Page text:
Rivlin greeted in India by PM Narendra Modi Photo Israeli GPO Mark Neiman LOGOAs Israeli President Reuven Rivlin winds up his trip to India, his nonchalant courage and familiarity with issues that matter to his host, a nation of 1.3 billion is impressed by his chutzpah. Rivlin's nudge might be enough to adjust New Delhi's ship of state to sail with Jerusalem. Indian journalist, Kanchan Gupta reports.


Rare is the dignitary who visits India but does not make the obligatory visit to Agra to be photographed, along with his or her spouse, against the backdrop of the magnificent Taj Mahal.

The Mughal era tomb made of once pristine marble inlaid with gems (which have been stolen long ago by a variety of marauders) has transmogrified into a symbol of abiding love, one of the wonders of the world.

President Barack Obama skipped his scheduled visit to Agra last year because American sharpshooters were not allowed in the premises of the monument, and the US security agencies were convinced danger that lurked around ever corner.

The unstated fine print of their assessment was that the American President was unsafe in a Muslim-dominated area.
So instead of spending a day in Agra, Obama flew to Saudi Arabia.


If Muslim dislike of America, imagined or real, was the reason that kept Obama away from Agra and the Taj Mahal, it should have surely stopped Israel's President Reuven Rivlin from even considering a visit to the city.

It would be silly to believe, or even suggest, that India's Muslims are comfortable with the idea of Israel.

They aren't, and they are not alone. The usual suspects, a gaggle of far Left extremists and Marxists, issued a statement condemning Rivlin's visit to India.

The statement hilariously demanded that India should join the 'Boycott, Divest, Sanction' movement against Israel – a movement which has little to do with Palestinian aspirations and is really about anti-Semitism.

But Rivlin did visit Agra and he did get himself photographed, along with his wife, in front of the Taj Mahal.

The mellow winter sunlight added a certain grace and dignity to the picture.

What added poignancy was his comment after visiting the Taj Mahal: "A beautiful place where you can see that 'love is as strong as death'."

To quote from the Song of Solomon that appears in the Tanakh, or Hebrew Bible, while appreciating the beauty of an Islamic tomb would require both courage and innocence.
Or, we could say, it needed chutzpah and Rivlin showed he was not lacking in it. That was only one of the many surprises of this visit by an Israeli dignitary.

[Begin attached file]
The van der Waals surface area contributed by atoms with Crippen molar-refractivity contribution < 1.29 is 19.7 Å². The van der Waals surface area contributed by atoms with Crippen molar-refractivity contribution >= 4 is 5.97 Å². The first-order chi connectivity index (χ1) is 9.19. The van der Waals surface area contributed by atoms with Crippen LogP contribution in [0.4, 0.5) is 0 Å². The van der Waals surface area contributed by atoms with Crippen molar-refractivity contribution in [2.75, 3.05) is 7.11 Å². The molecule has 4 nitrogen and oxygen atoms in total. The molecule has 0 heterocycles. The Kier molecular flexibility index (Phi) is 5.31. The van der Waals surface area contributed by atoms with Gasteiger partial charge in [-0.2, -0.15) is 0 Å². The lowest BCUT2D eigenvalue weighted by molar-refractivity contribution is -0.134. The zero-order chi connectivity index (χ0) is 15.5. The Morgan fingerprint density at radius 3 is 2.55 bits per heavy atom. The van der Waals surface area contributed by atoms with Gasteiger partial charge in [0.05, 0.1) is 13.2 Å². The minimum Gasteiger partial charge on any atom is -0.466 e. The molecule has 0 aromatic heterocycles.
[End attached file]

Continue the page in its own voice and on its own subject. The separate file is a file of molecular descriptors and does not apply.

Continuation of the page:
The other notable surprise was Rivlin's visit to Teen Murti to pay homage to Indian soldiers who fought for and fell at Haifa.

Most Indians would not know the history of the Teen Murti monument; the Israelis do.

History tells us that during World War I, Haifa was captured by the British 15th Imperial Cavalry Brigade comprising regiments of the Hyderabad, Mysore and Jodhpur Lancers, represented by the three bronze statues at Teen Murti.


As visits go, Rivlin's week-long sojourn will no doubt serve to bring India closer to Israel.

The two countries will celebrate the 25th year of diplomatic relations in 2017, a relationship that should have been forged in 1948, but was kept in abeyance because Nehru's foreign policy had no place for Israel.

It required the first non-dynast Congress Prime Minister PV Narasimha Rao for India to abandon Nehru's disastrous path to isolation and irrelevance, and embrace Israel.

A lot has been achieved in this quarter century despite India being hesitant about walking the full distance.

Israel, on the other hand, has given unquestioningly.

We desperately needed ammunition during the Kargil conflict, Israel shipped the shells to us overnight.

We needed air-surveillance platforms, Israel provided them to us. With Russia faltering as India's primary supplier of weaponry, Israel stepped into the gap.

A lot more can be added to the list – from agricultural and water technology to high end satellite technology and sensors on borders to monitor movements.

Yet, a distance has dogged the relationship. India has gracelessly and needlessly voted against Israel at international fora, even during the current BJP regime.
There's a slow shift happening with India abstaining from voting against Israel at UNESCO, but that needs to become the norm.


Israel has been pleading for a free trade agreement which would no doubt give a huge boost to bilateral trade that now stands at $ 5 billion.

But we are stuck in the groove, unwilling to push ahead and sign on the dotted line.

Yet we want Israel to provide us with high-end technology that goes beyond agriculture and water, assist us in combating terrorism, and help us acquire top class cyber security know-how to be battle ready for wars of the future.

There's a political deficit too. Prime Minister Narendra Modi was supposed to visit Israel, but it was President Pranab Mukherjee who stood in for him.

It is now to be seen whether Modi actually does visit Israel in 2017, having done the round of Arab states in the first two years of his term.

In the past, friendship with Arabs, such as it is, was to the exclusion of Israel. That was supposed to change to friendship with Arabs but not by excluding Israel.

We have sort of reached halfway there, but that's neither here nor there.

There's no halfway house in foreign relations for a rising power. That's for the timid and feckless who deserve neither power nor responsibility.


This article was originally published by Mail Online India at

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